Mike Graae’s photos of the revolution in Libya are all over the London newspapers.
The adventure began when Mike was talking with a friend from college who lives in Bahrain. He was telling Mike about the changing situation at home. Mike, who is currently studying photojournalism at the London College of Communication, decided it was a great opportunity for a budding photojournalist and hopped on a plane. It was a good trip and he took a number of successful pictures in Bahrain, but then two things happened and the trip took an unexpected turn. The unrest in Libya began and, completely by chance, Mike met a free-lance photojournalist. They decided to pool their resources and head for Libya.
The pair flew from Bahrain to Egypt and hired a car and driver to get to the Libyan border to the west. Unfortunately, or perhaps typically in this kind of situation, a dispute as to the fee arose and they altered their destination. But before they even got there, the car broke down on the motorway in the middle of the desert at ten o’clock at night. Luckily, they caught a ride the rest of the way across Egypt on a passing microbus and walked across the border into Libya.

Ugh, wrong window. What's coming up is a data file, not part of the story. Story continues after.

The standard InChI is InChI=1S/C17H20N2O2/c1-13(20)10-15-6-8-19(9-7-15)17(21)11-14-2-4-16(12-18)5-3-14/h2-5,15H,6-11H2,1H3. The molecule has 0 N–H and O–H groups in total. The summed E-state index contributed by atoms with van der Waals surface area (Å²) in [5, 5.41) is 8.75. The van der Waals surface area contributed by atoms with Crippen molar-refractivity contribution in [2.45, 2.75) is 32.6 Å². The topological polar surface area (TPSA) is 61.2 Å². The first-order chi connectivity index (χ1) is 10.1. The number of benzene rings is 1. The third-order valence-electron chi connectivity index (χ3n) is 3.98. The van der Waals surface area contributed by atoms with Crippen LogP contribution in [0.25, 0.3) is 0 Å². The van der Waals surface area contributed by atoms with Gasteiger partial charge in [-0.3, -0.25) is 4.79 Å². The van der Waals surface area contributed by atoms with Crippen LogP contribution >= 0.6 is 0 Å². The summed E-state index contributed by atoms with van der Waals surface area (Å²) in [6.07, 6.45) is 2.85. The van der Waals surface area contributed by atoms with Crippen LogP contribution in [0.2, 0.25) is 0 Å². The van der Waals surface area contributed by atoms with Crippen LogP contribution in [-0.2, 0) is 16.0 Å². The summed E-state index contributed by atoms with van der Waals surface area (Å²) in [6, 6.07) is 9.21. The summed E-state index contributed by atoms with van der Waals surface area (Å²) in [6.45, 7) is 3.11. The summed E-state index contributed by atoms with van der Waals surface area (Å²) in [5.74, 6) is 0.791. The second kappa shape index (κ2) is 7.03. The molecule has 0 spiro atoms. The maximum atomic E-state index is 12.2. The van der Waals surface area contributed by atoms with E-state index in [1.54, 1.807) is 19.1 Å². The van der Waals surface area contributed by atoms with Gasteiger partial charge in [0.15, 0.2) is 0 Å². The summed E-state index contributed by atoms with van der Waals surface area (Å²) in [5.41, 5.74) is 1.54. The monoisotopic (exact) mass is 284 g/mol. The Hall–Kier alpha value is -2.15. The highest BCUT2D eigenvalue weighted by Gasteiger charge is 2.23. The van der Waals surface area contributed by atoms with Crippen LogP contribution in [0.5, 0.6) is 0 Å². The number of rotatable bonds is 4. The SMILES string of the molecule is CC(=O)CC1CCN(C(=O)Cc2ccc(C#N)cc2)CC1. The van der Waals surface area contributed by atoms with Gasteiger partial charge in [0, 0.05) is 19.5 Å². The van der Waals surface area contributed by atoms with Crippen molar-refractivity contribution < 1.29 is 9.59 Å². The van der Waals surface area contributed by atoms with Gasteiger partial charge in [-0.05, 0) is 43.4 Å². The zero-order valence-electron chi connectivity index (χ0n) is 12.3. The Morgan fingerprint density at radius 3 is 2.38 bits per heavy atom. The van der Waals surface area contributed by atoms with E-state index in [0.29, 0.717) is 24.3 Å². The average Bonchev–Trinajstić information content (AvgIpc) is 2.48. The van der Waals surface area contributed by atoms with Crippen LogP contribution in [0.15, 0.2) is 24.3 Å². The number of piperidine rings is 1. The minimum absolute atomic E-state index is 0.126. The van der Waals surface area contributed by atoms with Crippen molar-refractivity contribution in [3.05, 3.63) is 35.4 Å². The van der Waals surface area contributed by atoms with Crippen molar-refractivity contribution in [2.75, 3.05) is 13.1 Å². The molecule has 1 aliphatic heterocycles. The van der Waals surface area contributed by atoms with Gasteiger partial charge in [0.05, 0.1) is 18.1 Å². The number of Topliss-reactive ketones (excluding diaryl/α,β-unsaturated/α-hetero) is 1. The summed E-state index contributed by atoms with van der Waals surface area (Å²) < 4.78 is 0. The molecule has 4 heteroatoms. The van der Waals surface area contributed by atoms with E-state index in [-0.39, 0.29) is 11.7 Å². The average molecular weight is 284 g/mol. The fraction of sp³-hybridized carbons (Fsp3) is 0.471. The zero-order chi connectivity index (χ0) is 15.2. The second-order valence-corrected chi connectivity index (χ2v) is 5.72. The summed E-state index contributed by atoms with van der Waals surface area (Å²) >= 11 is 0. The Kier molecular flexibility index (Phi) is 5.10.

Finding a new car and driver in the new country, they rode to Benghazi (which the press has dubbed “free Libya.” They were among the first journalists to enter Libya. “CNN was first, by about 12 hours, then Reuters, then us,” Mike recalled, “so there were a lot of exclusives because no one was there yet.” They found several hotels deserted and when they came across the one where the other journalists were staying, they found the hotel an apt metaphor for the feeling of change in the country - “The hotel clerk told us, this is a state-owned hotel. The state is no longer in control of the hotel. It’s not costing us anything to run it. You’re a journalist? Stay here as long as you like.” So they stayed there at no charge.
Mike described the scene in the square: “I was there with all the protestors when they fired on the crowd… teargas and what we later learned was live ammunition… it was chaos… people were running past me… you can’t run with them, you have to stay still to take pictures! But after you take a few, you can run like heck…” Mike found the Libyans helpful and kind. They went out of their way to assist the journalists. Among other things, he learned, “you have to carry an onion everywhere… see, the way to get over teargas is to rub an onion all over your face – it provides immediate relief. Always have an onion with you.”
Mike was back in school in London when he spoke with us at Kent. “Now I’m exhausted… just completely spent. It didn’t really strike me until I got home.” We’re so glad you made it home safe.
Note: In addition to the London newspaper photos above, you’ll see Mike’s photos on the Kent School website. His advisor recalls that Mike always wanted to be taking pictures. He came to school in the 4th form and announced that he was going to be a photographer. He took thousands of pictures during his years at Kent – maybe 10,000. He was tenacious!